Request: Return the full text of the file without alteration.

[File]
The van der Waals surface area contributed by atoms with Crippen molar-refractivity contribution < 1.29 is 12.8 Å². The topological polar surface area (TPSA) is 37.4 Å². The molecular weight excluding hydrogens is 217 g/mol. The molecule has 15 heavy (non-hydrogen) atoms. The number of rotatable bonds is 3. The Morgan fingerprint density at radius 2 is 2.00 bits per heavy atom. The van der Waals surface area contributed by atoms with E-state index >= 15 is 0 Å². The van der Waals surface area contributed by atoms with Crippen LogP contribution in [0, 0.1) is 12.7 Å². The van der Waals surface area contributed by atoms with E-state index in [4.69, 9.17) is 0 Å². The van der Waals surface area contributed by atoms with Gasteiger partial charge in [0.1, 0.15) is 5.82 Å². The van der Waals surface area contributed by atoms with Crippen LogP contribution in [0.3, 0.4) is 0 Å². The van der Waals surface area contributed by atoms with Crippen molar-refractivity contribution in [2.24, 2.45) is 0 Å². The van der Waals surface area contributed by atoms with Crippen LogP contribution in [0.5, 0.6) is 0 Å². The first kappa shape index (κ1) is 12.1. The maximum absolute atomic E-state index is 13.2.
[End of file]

The van der Waals surface area contributed by atoms with Crippen molar-refractivity contribution < 1.29 is 12.8 Å². The topological polar surface area (TPSA) is 37.4 Å². The molecular weight excluding hydrogens is 217 g/mol. The molecule has 15 heavy (non-hydrogen) atoms. The number of rotatable bonds is 3. The Morgan fingerprint density at radius 2 is 2.00 bits per heavy atom. The van der Waals surface area contributed by atoms with E-state index >= 15 is 0 Å². The van der Waals surface area contributed by atoms with Crippen LogP contribution in [0, 0.1) is 12.7 Å². The van der Waals surface area contributed by atoms with E-state index in [4.69, 9.17) is 0 Å². The van der Waals surface area contributed by atoms with Gasteiger partial charge in [0.1, 0.15) is 5.82 Å². The van der Waals surface area contributed by atoms with Crippen LogP contribution in [0.3, 0.4) is 0 Å². The van der Waals surface area contributed by atoms with Crippen molar-refractivity contribution in [2.24, 2.45) is 0 Å². The van der Waals surface area contributed by atoms with Crippen LogP contribution in [0.5, 0.6) is 0 Å². The first kappa shape index (κ1) is 12.1. The maximum absolute atomic E-state index is 13.2.